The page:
Specsavers' global CIO, Phil Pavitt, jokes that it is at the halfway point of major tech transformation programmes within organisations when most IT leaders get sacked. After two years leading the IT function at the glasses retailer, during a time of significant core infrastructure change, Pavitt is fully aware his own project is entering the "hard yards" as some of the business and tech change strategies enter a critical stage.

As the retailer continues to battle in a competitive global market, it is undergoing some serious changes including the implementation of a new retail platform across all territories, an ERP revamp and a data management project that it hopes will result in the creation of a single customer relationship management (CRM) and business intelligence machine.

The last couple of decades have seen huge technological change impact the wider business landscape, but it was not until a couple of years ago that the family-owned operation, which is made up of partners running their own stores across the globe, decided to make some "big choices" to aid what the next period of growth for Specsavers.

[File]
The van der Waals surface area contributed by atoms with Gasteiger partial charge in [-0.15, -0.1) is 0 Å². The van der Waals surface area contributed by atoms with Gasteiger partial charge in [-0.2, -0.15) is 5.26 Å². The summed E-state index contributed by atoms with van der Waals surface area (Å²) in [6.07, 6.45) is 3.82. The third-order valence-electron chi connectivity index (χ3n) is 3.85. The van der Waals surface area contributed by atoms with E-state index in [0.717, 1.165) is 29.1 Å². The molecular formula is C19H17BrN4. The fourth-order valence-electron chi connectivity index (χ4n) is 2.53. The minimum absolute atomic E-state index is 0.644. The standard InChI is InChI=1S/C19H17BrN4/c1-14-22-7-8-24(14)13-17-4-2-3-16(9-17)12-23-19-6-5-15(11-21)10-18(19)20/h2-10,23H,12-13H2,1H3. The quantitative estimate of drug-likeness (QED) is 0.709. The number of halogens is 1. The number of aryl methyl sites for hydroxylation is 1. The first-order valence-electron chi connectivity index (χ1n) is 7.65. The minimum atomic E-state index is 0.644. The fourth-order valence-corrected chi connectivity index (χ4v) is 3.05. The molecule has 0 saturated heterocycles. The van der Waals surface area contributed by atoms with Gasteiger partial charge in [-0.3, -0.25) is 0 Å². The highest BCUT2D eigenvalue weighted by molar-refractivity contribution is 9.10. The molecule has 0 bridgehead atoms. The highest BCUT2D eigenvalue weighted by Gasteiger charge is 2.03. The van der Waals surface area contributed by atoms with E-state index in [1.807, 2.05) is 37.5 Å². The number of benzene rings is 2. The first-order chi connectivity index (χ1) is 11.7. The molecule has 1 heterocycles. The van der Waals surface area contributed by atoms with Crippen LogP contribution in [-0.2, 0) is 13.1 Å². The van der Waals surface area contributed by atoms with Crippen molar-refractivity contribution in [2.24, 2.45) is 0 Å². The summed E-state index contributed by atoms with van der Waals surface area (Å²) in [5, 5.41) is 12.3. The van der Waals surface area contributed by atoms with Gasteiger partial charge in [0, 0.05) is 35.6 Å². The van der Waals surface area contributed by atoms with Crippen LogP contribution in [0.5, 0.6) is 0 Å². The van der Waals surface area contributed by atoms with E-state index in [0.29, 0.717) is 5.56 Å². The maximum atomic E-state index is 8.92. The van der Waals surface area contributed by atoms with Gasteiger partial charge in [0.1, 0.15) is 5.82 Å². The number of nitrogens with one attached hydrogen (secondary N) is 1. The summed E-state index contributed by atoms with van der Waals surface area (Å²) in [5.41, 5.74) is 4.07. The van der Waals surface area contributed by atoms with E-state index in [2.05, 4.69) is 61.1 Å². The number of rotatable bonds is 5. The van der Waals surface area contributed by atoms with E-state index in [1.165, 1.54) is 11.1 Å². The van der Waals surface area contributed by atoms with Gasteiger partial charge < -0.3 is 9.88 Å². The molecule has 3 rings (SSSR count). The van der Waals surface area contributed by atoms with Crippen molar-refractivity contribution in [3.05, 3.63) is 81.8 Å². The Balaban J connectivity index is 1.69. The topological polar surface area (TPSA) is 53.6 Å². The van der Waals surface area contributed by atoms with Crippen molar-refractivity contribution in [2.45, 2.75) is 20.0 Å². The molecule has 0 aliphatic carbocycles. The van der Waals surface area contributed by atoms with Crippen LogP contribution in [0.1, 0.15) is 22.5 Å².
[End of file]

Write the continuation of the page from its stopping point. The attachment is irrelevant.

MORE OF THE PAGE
The tech side of the transformation involves whittling down vast numbers of systems and vendor partnerships to a few key providers, as well as keeping an eye on what is new and how customer-facing technologies may improve service in the store. The digitisation of the pre-store, in-store and post-store experience is also high on the agenda.

"We started out with those about 12 months ago on a two-and-half-year plan," Pavitt explained to Essential Retail.

"We're halfway through. This is the hard yards. Most CIOs do very well at projecting a plan, saying 'the past was rubbish and the future will be great'. Most CIOs lose their jobs in the middle of a transition because that's when it gets more expensive than you originally thought, it takes longer than you thought and businesses have to pause longer than they want to. We're right at that stage."

Based on an in-depth discussion with Pavitt, at such a critical point in Specsavers' transition to a more technologically-enabled operation, Essential Retail has picked out five key tech taking points.

1. Tech partner shake-up